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October 30, 2004

Untitled Poem

 

I had actually posted this way back in the blurty.com days. While re-reading some of my old posts on blurty, I came across this poem that I think might be of benefit given that these are the middle 10 days of Ramadan–the days of forgiveness.

 

I saw my sins like the fires of Kisrah
Unyielding, growing, and seeming to live forever
But then I saw Your forgiveness to be like the Tigris and Euphrates
And the fires were quenched leaving only steam in their wake

Then I saw my sins like the midday sun
Scorching the parched desert of my barren soul
But then I saw Your forgiveness to be like a Syrian cloud
Lending its shade as it did to Bahîra’s visitor

Then I saw my sins like the monsoon clouds
Ominous, foreboding with their contents
But then I saw Your forgiveness to be like the breath of Isrâfîl
Scattering the clouds as men are scattered in the earth

Then I saw my sins like the Night of Deliverance
Full of death with its Stygian blackness
But then I saw Your forgiveness to be the Day of Deliverance
The night had led to the holy light of dawn

Then I saw my sins like a snake
Coiled and threatening those who would but see it
But then I saw Your forgiveness to be like the Indian mongoose
And the snake fled, gone forever to from whence it came

Then I saw my sins like the winters of Siberia
Lacking life with no hope in their perpetual twilight
But then I saw Your forgiveness to be like an Andalusian spring
And there were green buds on the dead branches of my spirit

Then I saw my sins like a dangerous rapid
Chaotic, with no safety for the one inside
But then I saw Your forgiveness to be like the waterfall’s end
Surely, all rapids end in the calmness of reflecting pools

Then I saw my sins like the hooting of a widowed owl
Miserable and unfortunate are the listeners!
But then I saw Your forgiveness to be like the song of the bulbul
Melodious, and how blessed are the favored listeners!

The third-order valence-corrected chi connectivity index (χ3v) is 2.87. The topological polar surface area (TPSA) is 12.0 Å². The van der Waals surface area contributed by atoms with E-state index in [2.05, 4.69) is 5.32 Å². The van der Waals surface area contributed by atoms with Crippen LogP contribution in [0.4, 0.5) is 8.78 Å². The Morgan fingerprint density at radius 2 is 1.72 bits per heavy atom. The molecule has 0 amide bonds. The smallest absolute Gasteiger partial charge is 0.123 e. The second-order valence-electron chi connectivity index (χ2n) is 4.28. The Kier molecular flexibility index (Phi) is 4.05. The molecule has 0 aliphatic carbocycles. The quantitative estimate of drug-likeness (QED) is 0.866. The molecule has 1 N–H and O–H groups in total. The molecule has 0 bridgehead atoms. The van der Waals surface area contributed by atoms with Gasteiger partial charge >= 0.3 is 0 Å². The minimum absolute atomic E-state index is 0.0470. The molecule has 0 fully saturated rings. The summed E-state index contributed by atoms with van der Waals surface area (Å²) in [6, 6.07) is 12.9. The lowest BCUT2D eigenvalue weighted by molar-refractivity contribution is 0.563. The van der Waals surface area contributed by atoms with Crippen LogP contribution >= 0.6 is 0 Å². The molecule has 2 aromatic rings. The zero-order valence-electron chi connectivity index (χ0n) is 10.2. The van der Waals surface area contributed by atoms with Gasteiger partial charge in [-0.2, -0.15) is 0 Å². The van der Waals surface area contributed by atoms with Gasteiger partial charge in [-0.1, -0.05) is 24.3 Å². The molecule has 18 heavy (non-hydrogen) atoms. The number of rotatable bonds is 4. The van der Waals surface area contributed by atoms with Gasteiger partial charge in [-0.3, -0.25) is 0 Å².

Then I saw my sins like the fleeting winds
Lacking purpose, going every such way
But then I saw Your forgiveness to be like a Western zephyr
Guiding me to a peaceful shore

Then I saw my sins like the spring hurricane
Destroying without purpose, leaving misery in its wake
But then I saw Your forgiveness to be like the hurricane’s eye
And Your calmness protected my inner soul

Then I saw my sins like the sun-dried gourd
Detestable to the palate of even the wayward soul
But then I saw Your forgiveness to be like clarified honey
And I felt no more bitterness after tasting Your sweetness

Then I saw my sins like the thrown rocks of Tâ’if
And the last vestiges of my humanity bled
But then I saw Your forgiveness to be like Jabal al-Tûr
And I witnessed the rocks glancing off the mountain into the wastes of futility

Then I saw my sins like the pain of Bilâl
Even the soul of the observer wretched at witnessing such agony
But then I saw Your forgiveness to be a hidden panacea
And the pain I once felt made me appreciate the Physician’s cure

Then I saw my sins like a bottomless ocean
And I sank, waiting to drown and reach the bottom
But then I saw Your forgiveness to be like a bed of pearls
And I remarked: Is this my ocean’s bottom?

O ye who would reproach me!
Understand then that my sinfulness has a purpose
For if I were not to sin
Then who would the Forgiver forgive?

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3 Comments
  1. Anonymous permalink

    I’m only giving you eprops cuz I liiiiike it!
    Im not giving you eprops cuz youre entry is good cuz i didnt read it.
    I would give you two but i’m a miser.

  2. Why are your posts being recycled?

  3. Mashallah, the poem is beautiful. You’ve tapped into Islamic history, geography, and other diverse subjects to express something quite simple – the believer’s need for the forgiveness of Allah. The artist in me does not like to see works remain untitled. If I may suggest a title, perhaps the refrain, “I saw my sins” would be appropriate.

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